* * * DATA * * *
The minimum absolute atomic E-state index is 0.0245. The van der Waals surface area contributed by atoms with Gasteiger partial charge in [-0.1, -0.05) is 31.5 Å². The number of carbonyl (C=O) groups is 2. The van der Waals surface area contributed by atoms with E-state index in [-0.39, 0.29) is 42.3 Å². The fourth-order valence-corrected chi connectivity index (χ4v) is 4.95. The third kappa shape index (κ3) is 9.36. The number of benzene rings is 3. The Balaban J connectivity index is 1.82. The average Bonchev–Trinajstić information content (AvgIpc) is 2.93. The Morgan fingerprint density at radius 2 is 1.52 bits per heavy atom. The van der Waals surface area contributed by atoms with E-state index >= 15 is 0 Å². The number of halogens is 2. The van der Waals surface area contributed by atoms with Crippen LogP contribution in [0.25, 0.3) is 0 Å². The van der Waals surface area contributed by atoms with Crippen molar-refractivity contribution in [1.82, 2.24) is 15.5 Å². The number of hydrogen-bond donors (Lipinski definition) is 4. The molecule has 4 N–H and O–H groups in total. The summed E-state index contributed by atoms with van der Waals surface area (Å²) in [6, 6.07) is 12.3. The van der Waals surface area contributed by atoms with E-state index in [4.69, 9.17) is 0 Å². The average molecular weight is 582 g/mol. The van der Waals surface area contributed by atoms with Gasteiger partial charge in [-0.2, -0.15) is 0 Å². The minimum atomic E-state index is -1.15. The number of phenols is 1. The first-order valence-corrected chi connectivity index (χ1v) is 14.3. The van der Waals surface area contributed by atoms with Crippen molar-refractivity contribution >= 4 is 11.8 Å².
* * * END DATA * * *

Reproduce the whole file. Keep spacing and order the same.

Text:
The minimum absolute atomic E-state index is 0.0245. The van der Waals surface area contributed by atoms with Gasteiger partial charge in [-0.1, -0.05) is 31.5 Å². The number of carbonyl (C=O) groups is 2. The van der Waals surface area contributed by atoms with E-state index in [-0.39, 0.29) is 42.3 Å². The fourth-order valence-corrected chi connectivity index (χ4v) is 4.95. The third kappa shape index (κ3) is 9.36. The number of benzene rings is 3. The Balaban J connectivity index is 1.82. The average Bonchev–Trinajstić information content (AvgIpc) is 2.93. The Morgan fingerprint density at radius 2 is 1.52 bits per heavy atom. The van der Waals surface area contributed by atoms with E-state index >= 15 is 0 Å². The number of halogens is 2. The van der Waals surface area contributed by atoms with Crippen LogP contribution in [0.25, 0.3) is 0 Å². The van der Waals surface area contributed by atoms with Crippen molar-refractivity contribution in [1.82, 2.24) is 15.5 Å². The number of hydrogen-bond donors (Lipinski definition) is 4. The molecule has 4 N–H and O–H groups in total. The summed E-state index contributed by atoms with van der Waals surface area (Å²) in [6, 6.07) is 12.3. The van der Waals surface area contributed by atoms with E-state index in [4.69, 9.17) is 0 Å². The average molecular weight is 582 g/mol. The van der Waals surface area contributed by atoms with Gasteiger partial charge in [-0.2, -0.15) is 0 Å². The minimum atomic E-state index is -1.15. The number of phenols is 1. The first-order valence-corrected chi connectivity index (χ1v) is 14.3. The van der Waals surface area contributed by atoms with Crippen molar-refractivity contribution >= 4 is 11.8 Å².